We’re all working flexibly now. That is the dominant narrative of the post-pandemic workplace, but while flexible working is a preference, it may already be a necessity for disabled workers. For example, the commute may prove tiring for people with energy-limiting conditions or overwhelming for others. So, the shift to flexible work could create opportunities for disabled workers and give employers access to a broader talent pool.
However, that depends on reasonable adjustments moving from workplace to home.
It requires a tailored, individual approach that doesn’t assume flexible working is synonymous with reasonable adjustments. We’ll explore what a shift to flexible working means for disabled workers. Plus, how can employers embrace flexibility without losing sight of how to create a truly diverse experience for disabled employees wherever they might be?
Disabled workers’ right to reasonable adjustments is enshrined in law under the Equality Act 2010, which lists 9 protected characteristics. Pre-pandemic requests weren’t always granted. For example, the UK Disability Survey found fewer than half (48%) of disabled workers ‘agree’ or ‘strongly agree’ their employer makes sufficient reasonable adjustments.
Fewer than half of workers believe their employer makes sufficient reasonable adjustments
Robin Christopherson, head of inclusion for AbilityNet, agrees employers have been resistant to flexible working. “Employees with disabilities or impairments have been calling for flexible working for many years now and not always finding their employers amenable to that.”
TUC spokesperson Alice Arkwright agrees. “We had anecdotal evidence that many disabled workers would have liked to have worked from home, but those requests were being denied,” she said.
Yet, the pandemic has acted as a catalyst with all employees demanding flexibility. Of those who quit in 2021, 21% said they did so because of a lack of flexible working.
In addition, almost three-quarters of workers (70%) want flexible work options to continue. Among UK workers, there is a strong preference for hybrid working (59%) compared to 18% who wanted to work full-time in an office and 23% who want to work fully remote.
Disabled workers are more likely to want to work at home, a TUC report found. “Just over 90% of those who could work from home during the pandemic wanted to continue some form of home-based working in the future,” said Arkwright.”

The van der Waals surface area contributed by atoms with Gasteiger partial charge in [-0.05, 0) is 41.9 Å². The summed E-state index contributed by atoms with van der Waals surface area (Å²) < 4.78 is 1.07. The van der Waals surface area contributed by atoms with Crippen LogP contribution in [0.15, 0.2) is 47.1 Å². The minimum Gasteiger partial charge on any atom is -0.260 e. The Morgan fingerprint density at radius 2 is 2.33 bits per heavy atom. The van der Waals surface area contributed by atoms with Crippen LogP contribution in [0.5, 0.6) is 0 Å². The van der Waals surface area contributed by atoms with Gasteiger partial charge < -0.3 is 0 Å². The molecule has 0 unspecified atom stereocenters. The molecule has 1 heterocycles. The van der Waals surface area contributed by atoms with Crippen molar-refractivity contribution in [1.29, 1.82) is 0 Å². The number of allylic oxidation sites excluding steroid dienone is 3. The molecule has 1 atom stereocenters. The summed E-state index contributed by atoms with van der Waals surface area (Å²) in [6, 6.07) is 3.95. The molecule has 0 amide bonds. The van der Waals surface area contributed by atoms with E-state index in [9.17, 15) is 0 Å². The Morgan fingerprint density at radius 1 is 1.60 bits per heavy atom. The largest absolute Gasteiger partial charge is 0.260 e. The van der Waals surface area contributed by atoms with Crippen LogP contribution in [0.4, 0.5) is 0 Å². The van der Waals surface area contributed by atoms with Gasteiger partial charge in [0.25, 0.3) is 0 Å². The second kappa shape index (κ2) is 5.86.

Fortunately, the pandemic means flexible working is more acceptable. “The pandemic has shifted flexible working to an accepted way of working for everyone, including disabled workers,” said Christopherson.
Morgan Lobb, CEO of VERCIDA Group, which focuses on workplace agrees. “There’s been an increase in the number of positions advertised as flexible and hybrid,” he said. “I was looking at some statistics online from Scope, and the number of people with a disability in work is up by 1.3 million over the last five years,” he added.
There are definite benefits of home working for disabled workers. The TUC report, for example, found:
However, home working presents challenges, too, says Christopherson. “Because of the swiftness of the first lockdown, many people’s adjustments were left in the office. The TUC agrees, “The last 18 months have been dominated by discussions about flexible working [but] the experiences of disabled workers have largely been absent from these debates.”
“The last 18 months have been dominated by discussions about flexible working [but] the experiences of disabled workers have largely been absent from these debates.”
The TUC found that many lacked the equipment to do their job such as a desk, chair or computer (34%). Others experienced difficulties participating in online meetings (9%) and lacked the specialist software they needed to do their jobs (7%).
A lack of proper equipment negatively impacted disabled workers’ mental health. Workers whose mental health had worsened because of working from home were twice as likely to say they lacked adequate office equipment and three times as likely to report lacking the software or computer programmes needed to do their jobs.